Food for Taught

Locals Share Their Favorites from Mom’s Kitchen

(page 7 of 7)

Dwight Henry

Actor; Owner/Operator Buttermilk Drop Bakery and Cafe

“You wouldn’t believe the people who come through here,” says Dwight Henry of his Buttermilk Drop Bakery and Café in the 7th Ward. “A couple from New York came yesterday, came to New Orleans just to see me.”

That is because Henry, a local baker, became the overnight star of the award-winning movie Beasts of the Southern Wild. Now he’s opening another bakery in New York, acting in a new film and writing a cookbook. All because, he says, “I was raised in a way to believe in yourself.”

Edna Henry had a lot to do with that. Her influence on her 47-year-old son helped him pursue his dream of opening his own bakery and forever marked his love of good food.

“I was raised around good home cooking,” he says. “My mom cooked six days a week, and my grandma cooked six hot meals a week.” His family lifestyle, he says, was “old school” with his father, now deceased, working as a physician and his mother giving full-time to the household. His sister, Veronica Henry, today is a First City Court judge.

In the summer after 10th grade, he worked cleaning up in Sunrise Bakery in the Lower 9th Ward. “I would see the older guys baking bread and I said, ‘I wanna get over there one day.’” By the summer of 11th grade, he had a job baking and “fell in love with it.” From there, he worked for Binder’s Bakery, Whole Foods, Dorignac’s and a catering company. “Everywhere I went, I picked up something different. When McKenzie’s closed, I said, ‘This is the perfect time to go into business.’”
Although his career sights have expanded, he still gets to his bakery at 6 a.m. every morning and plans an expansion. Breakfast includes everything from bacon and eggs to pork chops, liver and catfish, and lunch follows with poor boys and plate lunches. Snowballs are sold on the opposite side of the building. Customers often stand in line for buttermilk drops, and the bakery was sold out by 10 a.m. on a recent visit.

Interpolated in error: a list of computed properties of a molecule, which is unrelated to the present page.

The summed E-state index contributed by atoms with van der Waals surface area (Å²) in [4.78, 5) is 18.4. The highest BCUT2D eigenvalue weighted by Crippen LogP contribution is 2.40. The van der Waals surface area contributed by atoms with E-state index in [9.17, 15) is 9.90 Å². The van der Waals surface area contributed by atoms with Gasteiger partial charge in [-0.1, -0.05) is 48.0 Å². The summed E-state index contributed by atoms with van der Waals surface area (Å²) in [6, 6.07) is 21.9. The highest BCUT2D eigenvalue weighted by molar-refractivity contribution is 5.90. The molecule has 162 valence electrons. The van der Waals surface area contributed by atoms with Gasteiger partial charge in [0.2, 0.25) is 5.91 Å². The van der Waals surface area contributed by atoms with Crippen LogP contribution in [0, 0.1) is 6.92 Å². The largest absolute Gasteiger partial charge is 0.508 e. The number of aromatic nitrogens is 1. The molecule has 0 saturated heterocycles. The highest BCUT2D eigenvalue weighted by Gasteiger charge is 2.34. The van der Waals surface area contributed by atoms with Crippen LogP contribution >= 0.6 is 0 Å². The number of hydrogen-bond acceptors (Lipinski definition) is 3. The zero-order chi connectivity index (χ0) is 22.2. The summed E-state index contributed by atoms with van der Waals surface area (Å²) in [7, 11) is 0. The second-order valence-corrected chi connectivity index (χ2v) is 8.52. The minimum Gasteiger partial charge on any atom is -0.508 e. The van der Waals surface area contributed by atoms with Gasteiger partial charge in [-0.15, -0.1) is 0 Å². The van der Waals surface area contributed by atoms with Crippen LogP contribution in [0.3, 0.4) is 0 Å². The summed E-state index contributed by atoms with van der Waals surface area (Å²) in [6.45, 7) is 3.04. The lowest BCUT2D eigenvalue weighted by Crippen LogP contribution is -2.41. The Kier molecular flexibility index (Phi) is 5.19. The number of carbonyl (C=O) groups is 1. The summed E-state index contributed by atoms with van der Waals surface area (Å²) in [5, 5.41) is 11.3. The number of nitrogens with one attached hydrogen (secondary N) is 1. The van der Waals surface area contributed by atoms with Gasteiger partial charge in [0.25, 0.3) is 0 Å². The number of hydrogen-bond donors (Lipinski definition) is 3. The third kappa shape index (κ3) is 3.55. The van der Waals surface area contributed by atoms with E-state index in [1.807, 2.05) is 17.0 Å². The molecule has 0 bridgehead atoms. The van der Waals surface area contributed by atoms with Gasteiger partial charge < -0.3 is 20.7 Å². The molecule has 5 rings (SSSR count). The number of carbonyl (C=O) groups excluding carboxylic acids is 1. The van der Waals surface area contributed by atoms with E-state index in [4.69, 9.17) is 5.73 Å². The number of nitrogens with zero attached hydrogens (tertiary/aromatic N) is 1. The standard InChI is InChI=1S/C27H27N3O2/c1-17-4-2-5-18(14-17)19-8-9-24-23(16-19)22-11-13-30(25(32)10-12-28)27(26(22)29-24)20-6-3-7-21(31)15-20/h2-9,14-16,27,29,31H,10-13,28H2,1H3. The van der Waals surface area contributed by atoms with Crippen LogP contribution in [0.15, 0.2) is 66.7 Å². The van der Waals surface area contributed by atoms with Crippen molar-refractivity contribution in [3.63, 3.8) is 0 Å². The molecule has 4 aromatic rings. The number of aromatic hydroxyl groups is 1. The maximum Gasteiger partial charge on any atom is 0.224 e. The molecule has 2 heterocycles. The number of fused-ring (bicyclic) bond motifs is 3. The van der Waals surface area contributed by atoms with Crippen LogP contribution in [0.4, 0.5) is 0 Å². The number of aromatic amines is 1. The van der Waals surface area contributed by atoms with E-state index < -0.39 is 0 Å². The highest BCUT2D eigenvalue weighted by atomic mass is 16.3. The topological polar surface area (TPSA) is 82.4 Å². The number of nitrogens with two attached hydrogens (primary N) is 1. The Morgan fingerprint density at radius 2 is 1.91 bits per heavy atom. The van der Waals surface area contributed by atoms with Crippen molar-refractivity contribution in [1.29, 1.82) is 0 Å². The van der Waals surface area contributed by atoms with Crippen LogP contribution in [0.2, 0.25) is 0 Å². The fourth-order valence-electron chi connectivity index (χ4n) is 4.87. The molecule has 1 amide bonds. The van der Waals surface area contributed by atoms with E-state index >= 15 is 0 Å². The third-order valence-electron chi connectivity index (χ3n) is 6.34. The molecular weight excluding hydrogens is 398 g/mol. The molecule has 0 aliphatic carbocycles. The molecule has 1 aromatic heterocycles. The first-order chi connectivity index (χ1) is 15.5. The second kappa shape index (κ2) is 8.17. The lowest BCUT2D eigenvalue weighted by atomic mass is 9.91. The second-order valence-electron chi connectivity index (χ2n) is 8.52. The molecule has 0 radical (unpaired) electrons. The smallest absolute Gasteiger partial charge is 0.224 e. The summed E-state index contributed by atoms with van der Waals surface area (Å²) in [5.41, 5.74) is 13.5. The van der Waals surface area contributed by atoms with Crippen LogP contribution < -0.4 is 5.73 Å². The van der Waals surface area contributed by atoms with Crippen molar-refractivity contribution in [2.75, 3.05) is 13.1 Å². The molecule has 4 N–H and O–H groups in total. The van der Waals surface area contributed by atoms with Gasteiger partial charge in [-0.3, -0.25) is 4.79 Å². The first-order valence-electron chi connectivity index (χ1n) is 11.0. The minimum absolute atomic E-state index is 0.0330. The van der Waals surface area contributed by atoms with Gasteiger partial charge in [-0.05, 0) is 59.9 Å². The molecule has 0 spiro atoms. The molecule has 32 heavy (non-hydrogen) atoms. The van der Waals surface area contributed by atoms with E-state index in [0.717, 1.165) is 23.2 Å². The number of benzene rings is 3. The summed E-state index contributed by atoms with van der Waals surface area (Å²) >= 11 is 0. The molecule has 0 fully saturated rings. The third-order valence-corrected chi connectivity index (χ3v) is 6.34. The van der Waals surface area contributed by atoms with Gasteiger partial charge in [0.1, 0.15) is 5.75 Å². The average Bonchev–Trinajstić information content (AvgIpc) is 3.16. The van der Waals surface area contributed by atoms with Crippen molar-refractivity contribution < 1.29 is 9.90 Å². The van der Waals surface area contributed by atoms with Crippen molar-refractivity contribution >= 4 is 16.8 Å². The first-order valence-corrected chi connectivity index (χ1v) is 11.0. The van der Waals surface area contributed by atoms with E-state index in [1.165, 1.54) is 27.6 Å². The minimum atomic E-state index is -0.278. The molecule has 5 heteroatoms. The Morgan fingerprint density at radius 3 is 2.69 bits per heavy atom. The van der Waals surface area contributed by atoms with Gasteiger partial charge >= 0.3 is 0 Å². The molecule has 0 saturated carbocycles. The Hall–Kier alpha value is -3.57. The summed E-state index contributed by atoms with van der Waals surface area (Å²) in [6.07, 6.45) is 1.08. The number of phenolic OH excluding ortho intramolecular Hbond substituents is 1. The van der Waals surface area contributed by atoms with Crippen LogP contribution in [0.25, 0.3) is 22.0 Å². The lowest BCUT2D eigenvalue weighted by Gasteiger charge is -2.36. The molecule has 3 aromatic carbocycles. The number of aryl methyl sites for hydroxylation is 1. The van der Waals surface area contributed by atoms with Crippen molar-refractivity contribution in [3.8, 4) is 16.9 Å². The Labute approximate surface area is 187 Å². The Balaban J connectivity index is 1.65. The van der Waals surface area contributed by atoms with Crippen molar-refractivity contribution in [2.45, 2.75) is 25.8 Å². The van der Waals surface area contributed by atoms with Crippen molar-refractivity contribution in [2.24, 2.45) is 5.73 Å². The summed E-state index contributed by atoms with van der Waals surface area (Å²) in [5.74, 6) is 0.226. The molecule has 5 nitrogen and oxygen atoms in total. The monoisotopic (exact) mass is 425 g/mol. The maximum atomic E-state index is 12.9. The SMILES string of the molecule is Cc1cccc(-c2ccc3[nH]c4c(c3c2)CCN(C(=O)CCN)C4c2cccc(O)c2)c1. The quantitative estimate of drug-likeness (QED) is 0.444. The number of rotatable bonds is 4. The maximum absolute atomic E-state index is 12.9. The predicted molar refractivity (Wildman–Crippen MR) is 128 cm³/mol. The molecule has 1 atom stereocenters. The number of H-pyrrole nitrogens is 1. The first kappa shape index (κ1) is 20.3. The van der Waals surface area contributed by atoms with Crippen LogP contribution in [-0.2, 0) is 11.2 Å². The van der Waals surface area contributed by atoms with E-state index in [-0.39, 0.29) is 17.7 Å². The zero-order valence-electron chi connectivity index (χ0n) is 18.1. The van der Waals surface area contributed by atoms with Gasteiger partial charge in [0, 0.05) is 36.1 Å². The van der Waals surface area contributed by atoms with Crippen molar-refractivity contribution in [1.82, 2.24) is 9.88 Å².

There is no doubt in Henry’s mind of which of his mother’s dishes are his favorite, and he shakes his head just thinking about it. “Stuffed bell peppers. Every time she cooked it, it was my favorite dish – stuffed bell peppers with macaroni and cheese.”
Three months ago, Henry joined Michelle Obama at the White House, speaking to 50 children about believing in themselves. He told them about his life and the difficulties he faced starting a business. He is soon to open, with partners, Mr. Henry’s Bakery and Café in Harlem, N.Y., and has just returned from Germany where he worked on a Marvin Gay film titled Sexual Healing.


Edna Henry’s Stuffed Bell Peppers

12     bell peppers
2 1/2     pounds chuck roast, ground twice by butcher
3     pounds small Louisiana shrimp
1     pound lump crabmeat
1     large onion, chopped
2     bell peppers, chopped
1     bunch green onions, chopped
6     cloves garlic, minced
Vegetable oil
1/4    cup chopped flat-leaf parsley
1     teaspoon Creole seasoning
1     teaspoon Italian seasoning
6     sprigs fresh thyme
Salt and pepper to taste
Low-sodium chicken broth
Reising’s stuffing mix
Progresso seasoned bread crumbs

Slice bell peppers in half and parboil in a pot of boiling water until they’re slightly cooked but not soft.

In a skillet, brown ground meat and discard fat.

Peel and devein shrimp, and check crabmeat for any shells.

In a heavy pot, sauté onion, chopped peppers, green onions and garlic in a little vegetable oil. Add shrimp and cook until they turn pink, and add ground beef and all other ingredients except bread crumbs with just enough chicken broth to moisten. Add stuffing mix to bind mixture, balancing broth and stuffing for a good consistency. Add crabmeat and toss gently so as not to break it up.

Stuff into bell pepper halves and sprinkle with Progresso bread crumbs. Line peppers closely together on a large baking pan, and bake in a 350-degree oven for about 30 minutes or until brown and bubbly on top.

Serves a crowd.
 

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